For Immediate Release: February 15, 2011
Washington, DC – Today, Noor Uthman Muhammed, a Sudanese man held at the U.S. detention facility at Guantanamo Bay for nine years, pled guilty to conspiracy and material support based on allegations that he trained terrorists prior to 9/11.
Muhammed is only the sixth Guantanamo detainee to plead guilty or be convicted by jury at the Guantanamo Bay prison. There were originally 779 men imprisoned at Guantanamo. Today, only 172 remain. The vast majority of men once held there have been cleared of wrongdoing and sent back home or resettled in another country.
Human Rights First’s Dixon Osburn said, “Congress has set up a perverse system at Guantanamo where almost the only way one can get out of here is to cop a plea or die.”
In December 2010, Congress restricted the use of defense funds to transfer Guantanamo prisoners to the United States to stand trial for charged crimes. Congress also restricted the transfer of men who have been cleared for release back home or to other countries for resettlement, absent a court order. Earlier this month, another Guantanamo detainee – Awul Gul – died of an apparent heart attack.
Osburn noted, “It may be in the best interest of some detainees to cop a plea because Congress has blocked their day in court and the commissions have proven again and again to be constitutionally insufficient leading to further delays.”
According to Human Rights First, it is unclear whether a military commission could exert jurisdiction over Noor for crimes that the government says he committed. Most of the criminal acts Noor allegedly committed took place from the mid-1990’s to 2000, before the United States was at war with anyone. Additionally, the crimes Noor allegedly committed – material support of terrorism and conspiracy – are not traditional law of war violations typically tried in military commissions. Attempts by Congress to codify material support and conspiracy as war crimes may very well be seen as imposing ex post facto punishment, with military commissions serving as a venue for trying individuals like Noor for “war crimes” that simply didn’t exist at the time these alleged unlawful acts took place.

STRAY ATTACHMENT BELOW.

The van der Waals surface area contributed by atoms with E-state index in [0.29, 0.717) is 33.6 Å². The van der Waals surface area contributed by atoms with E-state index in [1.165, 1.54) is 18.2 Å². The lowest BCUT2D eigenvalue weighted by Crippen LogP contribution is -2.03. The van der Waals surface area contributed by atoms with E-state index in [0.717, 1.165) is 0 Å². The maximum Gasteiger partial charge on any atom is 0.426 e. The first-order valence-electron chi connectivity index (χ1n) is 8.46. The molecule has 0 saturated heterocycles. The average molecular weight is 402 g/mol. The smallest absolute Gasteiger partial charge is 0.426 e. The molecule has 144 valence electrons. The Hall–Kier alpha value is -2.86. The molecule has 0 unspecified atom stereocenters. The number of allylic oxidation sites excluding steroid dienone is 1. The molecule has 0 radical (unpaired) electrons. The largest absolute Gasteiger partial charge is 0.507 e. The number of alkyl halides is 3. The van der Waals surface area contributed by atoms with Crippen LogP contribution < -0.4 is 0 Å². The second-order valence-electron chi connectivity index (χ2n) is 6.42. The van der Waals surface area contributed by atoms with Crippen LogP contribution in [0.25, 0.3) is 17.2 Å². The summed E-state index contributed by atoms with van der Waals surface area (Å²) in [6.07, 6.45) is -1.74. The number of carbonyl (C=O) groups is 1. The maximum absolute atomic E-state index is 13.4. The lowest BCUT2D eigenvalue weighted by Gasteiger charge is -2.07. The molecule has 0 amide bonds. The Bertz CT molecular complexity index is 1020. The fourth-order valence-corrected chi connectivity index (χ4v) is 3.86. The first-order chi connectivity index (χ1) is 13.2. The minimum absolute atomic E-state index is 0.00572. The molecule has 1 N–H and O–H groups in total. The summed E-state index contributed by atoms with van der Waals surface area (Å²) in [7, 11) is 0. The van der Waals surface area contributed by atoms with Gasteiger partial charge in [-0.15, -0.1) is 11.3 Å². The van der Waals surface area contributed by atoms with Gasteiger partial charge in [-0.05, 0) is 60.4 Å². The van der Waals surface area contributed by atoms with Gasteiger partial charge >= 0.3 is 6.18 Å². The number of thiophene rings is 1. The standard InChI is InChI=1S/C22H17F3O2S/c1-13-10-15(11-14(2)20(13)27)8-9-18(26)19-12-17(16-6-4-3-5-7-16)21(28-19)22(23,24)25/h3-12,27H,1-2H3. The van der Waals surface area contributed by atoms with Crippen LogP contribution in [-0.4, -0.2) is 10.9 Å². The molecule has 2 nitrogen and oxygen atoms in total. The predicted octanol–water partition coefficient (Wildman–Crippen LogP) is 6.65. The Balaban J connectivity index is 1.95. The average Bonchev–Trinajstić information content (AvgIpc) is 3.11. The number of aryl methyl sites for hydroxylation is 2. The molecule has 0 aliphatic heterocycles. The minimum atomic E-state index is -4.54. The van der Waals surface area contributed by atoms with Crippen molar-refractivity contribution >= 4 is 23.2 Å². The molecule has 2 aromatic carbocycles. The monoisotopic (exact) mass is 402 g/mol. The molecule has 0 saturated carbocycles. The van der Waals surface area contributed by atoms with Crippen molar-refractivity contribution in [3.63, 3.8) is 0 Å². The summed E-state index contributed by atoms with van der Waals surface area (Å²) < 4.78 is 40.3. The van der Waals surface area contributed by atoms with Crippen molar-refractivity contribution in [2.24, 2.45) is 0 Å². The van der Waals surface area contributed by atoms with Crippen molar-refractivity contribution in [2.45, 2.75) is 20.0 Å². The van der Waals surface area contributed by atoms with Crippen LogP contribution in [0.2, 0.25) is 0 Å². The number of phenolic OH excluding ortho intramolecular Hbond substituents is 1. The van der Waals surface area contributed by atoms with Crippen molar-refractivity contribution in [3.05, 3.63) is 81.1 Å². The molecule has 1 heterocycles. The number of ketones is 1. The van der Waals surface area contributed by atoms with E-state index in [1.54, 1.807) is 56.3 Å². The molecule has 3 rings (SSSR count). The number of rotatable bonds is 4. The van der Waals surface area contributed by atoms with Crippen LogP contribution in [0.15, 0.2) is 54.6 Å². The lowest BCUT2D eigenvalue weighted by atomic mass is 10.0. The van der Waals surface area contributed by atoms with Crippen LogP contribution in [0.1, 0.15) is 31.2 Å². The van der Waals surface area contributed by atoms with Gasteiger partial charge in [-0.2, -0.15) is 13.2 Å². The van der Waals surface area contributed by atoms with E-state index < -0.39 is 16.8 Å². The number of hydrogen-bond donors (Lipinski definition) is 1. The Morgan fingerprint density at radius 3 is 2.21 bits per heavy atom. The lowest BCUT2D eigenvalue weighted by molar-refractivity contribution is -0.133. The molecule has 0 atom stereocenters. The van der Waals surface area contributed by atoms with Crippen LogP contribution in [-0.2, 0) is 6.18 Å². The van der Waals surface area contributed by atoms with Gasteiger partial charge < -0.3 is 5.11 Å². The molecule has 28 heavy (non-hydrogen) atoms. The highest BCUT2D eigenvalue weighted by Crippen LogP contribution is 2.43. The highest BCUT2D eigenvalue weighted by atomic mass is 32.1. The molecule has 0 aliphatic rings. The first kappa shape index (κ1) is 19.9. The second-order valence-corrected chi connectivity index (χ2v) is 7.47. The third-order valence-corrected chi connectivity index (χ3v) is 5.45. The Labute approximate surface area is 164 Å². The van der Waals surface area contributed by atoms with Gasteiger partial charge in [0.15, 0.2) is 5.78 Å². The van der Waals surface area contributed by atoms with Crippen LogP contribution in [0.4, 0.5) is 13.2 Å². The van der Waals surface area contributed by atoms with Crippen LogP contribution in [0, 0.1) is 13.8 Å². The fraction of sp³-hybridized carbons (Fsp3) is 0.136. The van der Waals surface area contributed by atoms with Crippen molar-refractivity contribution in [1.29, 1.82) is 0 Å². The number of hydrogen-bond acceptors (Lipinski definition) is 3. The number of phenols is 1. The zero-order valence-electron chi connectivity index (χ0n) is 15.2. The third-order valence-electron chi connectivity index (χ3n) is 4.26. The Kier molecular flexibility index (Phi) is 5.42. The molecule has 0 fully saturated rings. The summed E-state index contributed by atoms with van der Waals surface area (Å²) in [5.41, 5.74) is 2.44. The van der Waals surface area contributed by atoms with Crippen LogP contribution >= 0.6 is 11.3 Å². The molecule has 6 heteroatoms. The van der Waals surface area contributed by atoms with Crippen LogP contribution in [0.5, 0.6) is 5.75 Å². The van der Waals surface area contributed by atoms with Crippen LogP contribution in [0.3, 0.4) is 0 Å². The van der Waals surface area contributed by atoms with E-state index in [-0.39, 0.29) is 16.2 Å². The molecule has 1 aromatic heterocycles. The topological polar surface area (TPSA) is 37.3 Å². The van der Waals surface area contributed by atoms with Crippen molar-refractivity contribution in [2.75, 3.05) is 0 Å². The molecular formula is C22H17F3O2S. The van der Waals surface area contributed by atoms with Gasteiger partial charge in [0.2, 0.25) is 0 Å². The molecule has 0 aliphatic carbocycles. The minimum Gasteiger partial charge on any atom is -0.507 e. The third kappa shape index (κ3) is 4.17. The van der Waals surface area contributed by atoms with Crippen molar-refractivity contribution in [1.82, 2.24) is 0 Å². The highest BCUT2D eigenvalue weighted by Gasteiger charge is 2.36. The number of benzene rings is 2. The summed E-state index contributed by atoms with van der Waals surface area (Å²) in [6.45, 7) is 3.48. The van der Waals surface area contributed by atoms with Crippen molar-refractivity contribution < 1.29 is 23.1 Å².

Following today’s announcement, The Miami Herald reported that, “Military sources said the deal could send Noor home by January 2015, even though the jury can sentence him to a maximum of life in prison.” A military jury will be chosen tomorrow to determine a sentence, which will be relevant only if the sentence is lighter than the one in the plea bargain.
In two recent cases, though, the prisoner pled to a light sentence. It was revealed this past week that Ibrahim Al Qosi, a cook and driver for Osama bin Laden, was sentenced to only two years for material support for terrorism. Omar Khadr pled guilty to eight years in prison including time served and is likely to be released to Canadian authorities within one year.
There are no other prisoners currently awaiting trial before commission.
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